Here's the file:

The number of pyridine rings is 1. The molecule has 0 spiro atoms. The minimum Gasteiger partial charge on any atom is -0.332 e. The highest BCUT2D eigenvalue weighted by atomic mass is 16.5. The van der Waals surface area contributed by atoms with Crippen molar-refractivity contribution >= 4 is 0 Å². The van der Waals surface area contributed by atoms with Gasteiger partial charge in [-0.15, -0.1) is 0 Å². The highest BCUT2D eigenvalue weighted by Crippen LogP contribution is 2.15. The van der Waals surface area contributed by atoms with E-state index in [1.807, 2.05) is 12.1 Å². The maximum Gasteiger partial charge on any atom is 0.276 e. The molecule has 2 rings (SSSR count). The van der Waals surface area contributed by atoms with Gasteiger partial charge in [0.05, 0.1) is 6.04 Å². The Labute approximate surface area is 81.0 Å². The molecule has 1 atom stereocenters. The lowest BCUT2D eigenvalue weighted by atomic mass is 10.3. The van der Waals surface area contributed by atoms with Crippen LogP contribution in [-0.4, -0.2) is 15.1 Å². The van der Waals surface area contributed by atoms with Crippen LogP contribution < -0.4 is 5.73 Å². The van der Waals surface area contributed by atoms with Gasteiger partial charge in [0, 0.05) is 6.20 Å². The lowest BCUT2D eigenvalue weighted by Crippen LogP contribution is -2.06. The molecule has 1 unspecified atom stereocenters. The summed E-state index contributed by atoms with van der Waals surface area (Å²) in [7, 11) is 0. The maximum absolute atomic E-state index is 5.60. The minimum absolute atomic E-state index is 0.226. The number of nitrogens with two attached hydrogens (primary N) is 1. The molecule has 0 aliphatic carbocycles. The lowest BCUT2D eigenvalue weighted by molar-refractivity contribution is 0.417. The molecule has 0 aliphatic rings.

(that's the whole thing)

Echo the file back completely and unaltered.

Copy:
The number of pyridine rings is 1. The molecule has 0 spiro atoms. The minimum Gasteiger partial charge on any atom is -0.332 e. The highest BCUT2D eigenvalue weighted by atomic mass is 16.5. The van der Waals surface area contributed by atoms with Crippen molar-refractivity contribution >= 4 is 0 Å². The van der Waals surface area contributed by atoms with Gasteiger partial charge in [-0.15, -0.1) is 0 Å². The highest BCUT2D eigenvalue weighted by Crippen LogP contribution is 2.15. The van der Waals surface area contributed by atoms with E-state index in [1.807, 2.05) is 12.1 Å². The maximum Gasteiger partial charge on any atom is 0.276 e. The molecule has 2 rings (SSSR count). The van der Waals surface area contributed by atoms with Gasteiger partial charge in [0.05, 0.1) is 6.04 Å². The Labute approximate surface area is 81.0 Å². The molecule has 1 atom stereocenters. The lowest BCUT2D eigenvalue weighted by atomic mass is 10.3. The van der Waals surface area contributed by atoms with Crippen LogP contribution in [-0.4, -0.2) is 15.1 Å². The van der Waals surface area contributed by atoms with Crippen LogP contribution < -0.4 is 5.73 Å². The van der Waals surface area contributed by atoms with Gasteiger partial charge in [0, 0.05) is 6.20 Å². The lowest BCUT2D eigenvalue weighted by Crippen LogP contribution is -2.06. The molecule has 1 unspecified atom stereocenters. The summed E-state index contributed by atoms with van der Waals surface area (Å²) in [7, 11) is 0. The maximum absolute atomic E-state index is 5.60. The minimum absolute atomic E-state index is 0.226. The number of nitrogens with two attached hydrogens (primary N) is 1. The molecule has 0 aliphatic carbocycles. The lowest BCUT2D eigenvalue weighted by molar-refractivity contribution is 0.417. The molecule has 0 aliphatic rings.